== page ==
Last Comment Bug 569314 - Allow JS callers to spin event loop until a condition is true
: Allow JS callers to spin event loop until a condition is true
Status: RESOLVED WONTFIX
:
Product: Core
Classification: Components
Component: XPCOM (show other bugs)
: Trunk
: All All
: -- normal (vote)
: ---
Assigned To: Nobody; OK to take it and work on it
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Mentors:
Depends on:
Blocks: 562258
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Reported: 2010-05-31 22:41 PDT by Justin Dolske [:Dolske]
Modified: 2011-01-21 21:16 PST (History)
9 users (show)
See Also:
Crash Signature:
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QA Whiteboard:
Iteration: ---
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Has Regression Range: ---
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Attachments
Patch v.1 (3.96 KB, patch)
2010-05-31 22:41 PDT, Justin Dolske [:Dolske]
no flags Details | Diff | Review
Benchmark (3.69 KB, text/html)
2010-07-29 20:46 PDT, Justin Dolske [:Dolske]
no flags Details

Description Justin Dolske [:Dolske] 2010-05-31 22:41:11 PDT
Created attachment 448460 [details] [diff] [review]
Patch v.1

In bug 562258, I want to have some JS code spin the event loop until some condition is true. It seems wasteful to have the JS implemention call processNextEvent() directly, because each spin cycle bounces back and forth from JS to C++ code, though xpconnect. [The browser felt slightly sluggish when doing this; but perhaps I was imagining it, I didn't measure it.]

It would be nice for this case to just have the native code spin away until said condition is true.

I feel a little dirty for having written this, but it seems to work nicely.
Comment 1 Justin Dolske [:Dolske] 2010-06-01 01:04:19 PDT
Hmm, Mook suggested having:

interface nsIFooBar {
    attribute boolean stop;
}

with processNextEventUntil() taking a nsIFooBar... You'd have xpconnect overhead on each loop for calling aFoo->GetStop(), but maybe that's not too bad for a cleaner implementation.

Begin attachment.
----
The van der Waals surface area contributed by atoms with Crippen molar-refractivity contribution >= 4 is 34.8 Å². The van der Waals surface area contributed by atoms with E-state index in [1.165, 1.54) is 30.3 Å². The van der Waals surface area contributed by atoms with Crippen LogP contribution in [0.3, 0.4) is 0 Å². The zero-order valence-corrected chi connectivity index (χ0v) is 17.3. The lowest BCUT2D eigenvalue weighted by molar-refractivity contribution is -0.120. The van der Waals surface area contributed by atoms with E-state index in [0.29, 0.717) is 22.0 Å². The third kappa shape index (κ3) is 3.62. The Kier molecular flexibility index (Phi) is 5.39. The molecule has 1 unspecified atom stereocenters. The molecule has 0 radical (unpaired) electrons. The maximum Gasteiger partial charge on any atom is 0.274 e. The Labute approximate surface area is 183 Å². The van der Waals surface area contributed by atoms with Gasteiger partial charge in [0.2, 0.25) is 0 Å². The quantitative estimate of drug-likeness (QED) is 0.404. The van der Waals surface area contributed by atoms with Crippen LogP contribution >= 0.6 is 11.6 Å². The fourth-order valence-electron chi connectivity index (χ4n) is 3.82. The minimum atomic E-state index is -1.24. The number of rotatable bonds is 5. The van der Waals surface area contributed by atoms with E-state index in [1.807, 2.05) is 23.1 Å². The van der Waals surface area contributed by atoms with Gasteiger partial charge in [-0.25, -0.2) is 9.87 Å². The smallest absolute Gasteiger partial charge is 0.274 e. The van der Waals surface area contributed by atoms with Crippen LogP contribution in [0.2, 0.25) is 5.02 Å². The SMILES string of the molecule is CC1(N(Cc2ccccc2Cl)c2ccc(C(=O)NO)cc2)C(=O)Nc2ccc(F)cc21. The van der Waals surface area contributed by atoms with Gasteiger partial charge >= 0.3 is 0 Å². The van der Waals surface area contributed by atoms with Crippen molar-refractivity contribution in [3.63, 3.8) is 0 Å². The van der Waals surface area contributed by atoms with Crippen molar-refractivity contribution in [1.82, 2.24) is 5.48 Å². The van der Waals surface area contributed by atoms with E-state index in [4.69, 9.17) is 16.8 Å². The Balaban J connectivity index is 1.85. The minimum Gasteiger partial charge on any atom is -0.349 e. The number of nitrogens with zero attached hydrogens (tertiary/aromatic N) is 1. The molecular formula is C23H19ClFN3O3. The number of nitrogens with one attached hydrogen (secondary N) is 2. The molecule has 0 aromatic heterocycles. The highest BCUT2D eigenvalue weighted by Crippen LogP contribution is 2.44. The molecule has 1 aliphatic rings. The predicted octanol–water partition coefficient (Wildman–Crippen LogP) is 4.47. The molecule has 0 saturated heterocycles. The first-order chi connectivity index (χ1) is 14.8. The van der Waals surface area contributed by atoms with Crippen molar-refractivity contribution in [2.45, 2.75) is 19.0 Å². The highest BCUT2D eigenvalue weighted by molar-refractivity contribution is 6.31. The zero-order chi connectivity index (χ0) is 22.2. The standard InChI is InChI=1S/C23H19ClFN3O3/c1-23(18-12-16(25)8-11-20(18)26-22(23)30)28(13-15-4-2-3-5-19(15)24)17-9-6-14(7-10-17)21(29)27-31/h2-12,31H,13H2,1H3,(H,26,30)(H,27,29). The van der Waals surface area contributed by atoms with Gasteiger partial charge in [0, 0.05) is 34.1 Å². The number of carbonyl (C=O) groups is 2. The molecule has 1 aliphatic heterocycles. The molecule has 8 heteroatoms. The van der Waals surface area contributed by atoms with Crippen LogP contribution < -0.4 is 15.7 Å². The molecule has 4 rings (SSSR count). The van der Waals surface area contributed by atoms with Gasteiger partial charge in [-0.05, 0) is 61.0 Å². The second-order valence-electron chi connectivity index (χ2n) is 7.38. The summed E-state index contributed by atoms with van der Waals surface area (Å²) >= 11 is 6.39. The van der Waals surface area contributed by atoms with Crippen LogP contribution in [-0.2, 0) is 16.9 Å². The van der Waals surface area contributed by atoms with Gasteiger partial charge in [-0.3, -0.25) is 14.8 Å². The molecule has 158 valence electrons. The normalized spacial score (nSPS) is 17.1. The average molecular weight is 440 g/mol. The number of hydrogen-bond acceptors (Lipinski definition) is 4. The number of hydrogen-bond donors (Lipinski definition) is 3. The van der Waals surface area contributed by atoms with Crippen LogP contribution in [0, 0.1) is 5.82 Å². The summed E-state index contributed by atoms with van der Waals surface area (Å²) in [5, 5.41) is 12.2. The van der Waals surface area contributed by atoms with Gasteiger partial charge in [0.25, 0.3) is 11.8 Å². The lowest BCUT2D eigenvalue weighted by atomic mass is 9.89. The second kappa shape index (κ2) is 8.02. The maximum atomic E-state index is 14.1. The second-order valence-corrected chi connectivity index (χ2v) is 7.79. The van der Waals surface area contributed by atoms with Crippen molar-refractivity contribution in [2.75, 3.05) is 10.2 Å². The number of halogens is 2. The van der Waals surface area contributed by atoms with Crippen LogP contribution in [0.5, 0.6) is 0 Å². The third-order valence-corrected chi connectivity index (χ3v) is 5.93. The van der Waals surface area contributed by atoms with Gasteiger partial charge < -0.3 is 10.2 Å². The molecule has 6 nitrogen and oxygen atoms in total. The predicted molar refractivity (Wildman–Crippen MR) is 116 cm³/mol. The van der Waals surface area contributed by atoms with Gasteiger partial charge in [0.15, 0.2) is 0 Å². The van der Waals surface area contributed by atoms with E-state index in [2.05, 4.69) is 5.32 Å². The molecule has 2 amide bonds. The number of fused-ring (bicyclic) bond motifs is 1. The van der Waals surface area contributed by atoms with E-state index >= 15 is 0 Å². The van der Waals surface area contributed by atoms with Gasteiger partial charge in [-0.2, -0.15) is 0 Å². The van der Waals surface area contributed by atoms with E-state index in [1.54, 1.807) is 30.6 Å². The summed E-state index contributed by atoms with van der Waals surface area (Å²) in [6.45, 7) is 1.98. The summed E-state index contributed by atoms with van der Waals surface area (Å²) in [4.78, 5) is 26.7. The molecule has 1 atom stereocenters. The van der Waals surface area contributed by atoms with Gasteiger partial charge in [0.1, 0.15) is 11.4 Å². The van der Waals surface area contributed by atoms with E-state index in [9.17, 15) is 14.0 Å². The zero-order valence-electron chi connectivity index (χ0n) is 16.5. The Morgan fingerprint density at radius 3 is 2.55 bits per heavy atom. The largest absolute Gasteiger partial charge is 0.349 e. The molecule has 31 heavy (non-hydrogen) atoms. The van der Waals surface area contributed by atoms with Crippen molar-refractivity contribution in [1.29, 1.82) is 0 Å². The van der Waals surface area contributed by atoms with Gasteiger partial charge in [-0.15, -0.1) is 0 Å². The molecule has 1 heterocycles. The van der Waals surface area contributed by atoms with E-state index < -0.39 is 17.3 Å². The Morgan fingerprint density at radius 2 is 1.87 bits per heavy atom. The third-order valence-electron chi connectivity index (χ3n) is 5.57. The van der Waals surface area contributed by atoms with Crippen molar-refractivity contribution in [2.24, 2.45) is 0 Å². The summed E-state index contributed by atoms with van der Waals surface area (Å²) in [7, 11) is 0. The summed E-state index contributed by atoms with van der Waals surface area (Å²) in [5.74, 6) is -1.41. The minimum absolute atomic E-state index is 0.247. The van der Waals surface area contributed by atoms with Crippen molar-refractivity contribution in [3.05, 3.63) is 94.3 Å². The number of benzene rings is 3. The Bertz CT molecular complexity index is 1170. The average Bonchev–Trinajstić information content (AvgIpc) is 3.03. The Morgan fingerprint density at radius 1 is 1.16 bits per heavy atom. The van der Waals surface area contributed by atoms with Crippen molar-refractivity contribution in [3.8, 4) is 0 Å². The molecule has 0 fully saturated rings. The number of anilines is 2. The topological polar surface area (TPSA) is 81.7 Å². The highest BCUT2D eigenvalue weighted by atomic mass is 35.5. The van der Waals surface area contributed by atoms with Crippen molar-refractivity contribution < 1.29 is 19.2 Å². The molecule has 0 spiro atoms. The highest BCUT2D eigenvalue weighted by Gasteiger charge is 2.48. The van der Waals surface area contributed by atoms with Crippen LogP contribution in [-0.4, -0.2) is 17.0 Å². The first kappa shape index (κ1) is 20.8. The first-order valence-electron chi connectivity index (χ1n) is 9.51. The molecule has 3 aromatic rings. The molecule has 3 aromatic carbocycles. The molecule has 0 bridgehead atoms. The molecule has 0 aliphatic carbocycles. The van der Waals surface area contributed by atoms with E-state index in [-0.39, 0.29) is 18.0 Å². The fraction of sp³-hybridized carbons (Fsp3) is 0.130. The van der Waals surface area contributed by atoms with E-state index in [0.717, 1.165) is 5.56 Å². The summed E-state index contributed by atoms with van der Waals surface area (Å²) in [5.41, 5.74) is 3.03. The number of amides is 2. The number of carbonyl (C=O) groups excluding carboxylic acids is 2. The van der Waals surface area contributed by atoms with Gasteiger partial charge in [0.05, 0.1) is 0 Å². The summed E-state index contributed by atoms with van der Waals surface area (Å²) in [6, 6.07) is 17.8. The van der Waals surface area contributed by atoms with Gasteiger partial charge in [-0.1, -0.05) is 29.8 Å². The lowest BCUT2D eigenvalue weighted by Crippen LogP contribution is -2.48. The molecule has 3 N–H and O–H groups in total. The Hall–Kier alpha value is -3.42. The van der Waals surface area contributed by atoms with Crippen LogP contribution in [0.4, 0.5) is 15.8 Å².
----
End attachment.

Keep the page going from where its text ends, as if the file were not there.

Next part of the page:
The clever bit being that xpconnect's magic still allows JS callers to do:

var state = { stop : false }
t.processNextEventUntil(state);
Comment 2 Benjamin Smedberg [:bsmedberg] 2010-06-01 06:18:27 PDT
Mook's version isn't any more efficient than a processNextEvent loop... there's still an xpconnect bridge on every time around the event loop. I'd prefer not to add this special API, since spinning nested event loops is a really bad practice in general.
Comment 3 Justin Dolske [:Dolske] 2010-06-03 13:20:33 PDT
bs: The only reason I want this API is for bug 562258; since the tab-modal prompts are not opening a window, they'll need to spin the event loop themselves.

I'm not sure of a better alternative, unless you're suggesting that having the JS code just use the existing processNextEvent() should be sufficient [in which case I'll do some measurements to make sure that's really the case.]
Comment 4 Benjamin Smedberg [:bsmedberg] 2010-06-03 13:27:04 PDT
Hrm, you mean that tab-modal prompts are going to spin event loops? That's a little scary, it doesn't sound hard to end up in a situation where you can exhaust stack space with nested prompts/loops.

Although I guess that without suspendable JS, that's about the best we can do. Ugh.

In any case, yes, a .processNextEvent loop should be sufficient unless it measures poorly.